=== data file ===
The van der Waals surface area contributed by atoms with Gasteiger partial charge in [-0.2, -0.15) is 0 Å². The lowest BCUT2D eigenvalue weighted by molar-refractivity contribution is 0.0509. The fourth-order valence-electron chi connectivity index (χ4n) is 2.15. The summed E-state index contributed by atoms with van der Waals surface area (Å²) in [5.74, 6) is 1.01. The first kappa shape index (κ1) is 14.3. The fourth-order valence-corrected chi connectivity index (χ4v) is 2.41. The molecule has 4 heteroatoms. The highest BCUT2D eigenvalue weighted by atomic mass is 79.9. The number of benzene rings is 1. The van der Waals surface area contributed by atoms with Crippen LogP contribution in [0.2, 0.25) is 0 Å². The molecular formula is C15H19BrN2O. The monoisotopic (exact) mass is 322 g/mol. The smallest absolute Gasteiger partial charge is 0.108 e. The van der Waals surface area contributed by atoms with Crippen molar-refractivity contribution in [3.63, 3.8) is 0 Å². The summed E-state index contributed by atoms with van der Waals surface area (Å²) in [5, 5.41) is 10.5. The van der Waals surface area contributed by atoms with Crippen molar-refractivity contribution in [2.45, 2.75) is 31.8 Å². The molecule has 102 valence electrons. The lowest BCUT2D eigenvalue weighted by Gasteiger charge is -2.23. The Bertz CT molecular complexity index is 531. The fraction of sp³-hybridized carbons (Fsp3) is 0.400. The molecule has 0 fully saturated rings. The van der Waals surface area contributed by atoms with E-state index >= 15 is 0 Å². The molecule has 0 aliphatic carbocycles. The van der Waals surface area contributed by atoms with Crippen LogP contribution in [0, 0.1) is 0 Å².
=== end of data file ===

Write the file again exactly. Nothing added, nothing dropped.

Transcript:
The van der Waals surface area contributed by atoms with Gasteiger partial charge in [-0.2, -0.15) is 0 Å². The lowest BCUT2D eigenvalue weighted by molar-refractivity contribution is 0.0509. The fourth-order valence-electron chi connectivity index (χ4n) is 2.15. The summed E-state index contributed by atoms with van der Waals surface area (Å²) in [5.74, 6) is 1.01. The first kappa shape index (κ1) is 14.3. The fourth-order valence-corrected chi connectivity index (χ4v) is 2.41. The molecule has 4 heteroatoms. The highest BCUT2D eigenvalue weighted by atomic mass is 79.9. The number of benzene rings is 1. The van der Waals surface area contributed by atoms with Crippen LogP contribution in [0.2, 0.25) is 0 Å². The molecular formula is C15H19BrN2O. The monoisotopic (exact) mass is 322 g/mol. The smallest absolute Gasteiger partial charge is 0.108 e. The van der Waals surface area contributed by atoms with Crippen molar-refractivity contribution in [3.63, 3.8) is 0 Å². The summed E-state index contributed by atoms with van der Waals surface area (Å²) in [5, 5.41) is 10.5. The van der Waals surface area contributed by atoms with Crippen molar-refractivity contribution in [2.45, 2.75) is 31.8 Å². The molecule has 102 valence electrons. The lowest BCUT2D eigenvalue weighted by Gasteiger charge is -2.23. The Bertz CT molecular complexity index is 531. The fraction of sp³-hybridized carbons (Fsp3) is 0.400. The molecule has 0 fully saturated rings. The van der Waals surface area contributed by atoms with E-state index >= 15 is 0 Å². The molecule has 0 aliphatic carbocycles. The van der Waals surface area contributed by atoms with Crippen LogP contribution in [0, 0.1) is 0 Å².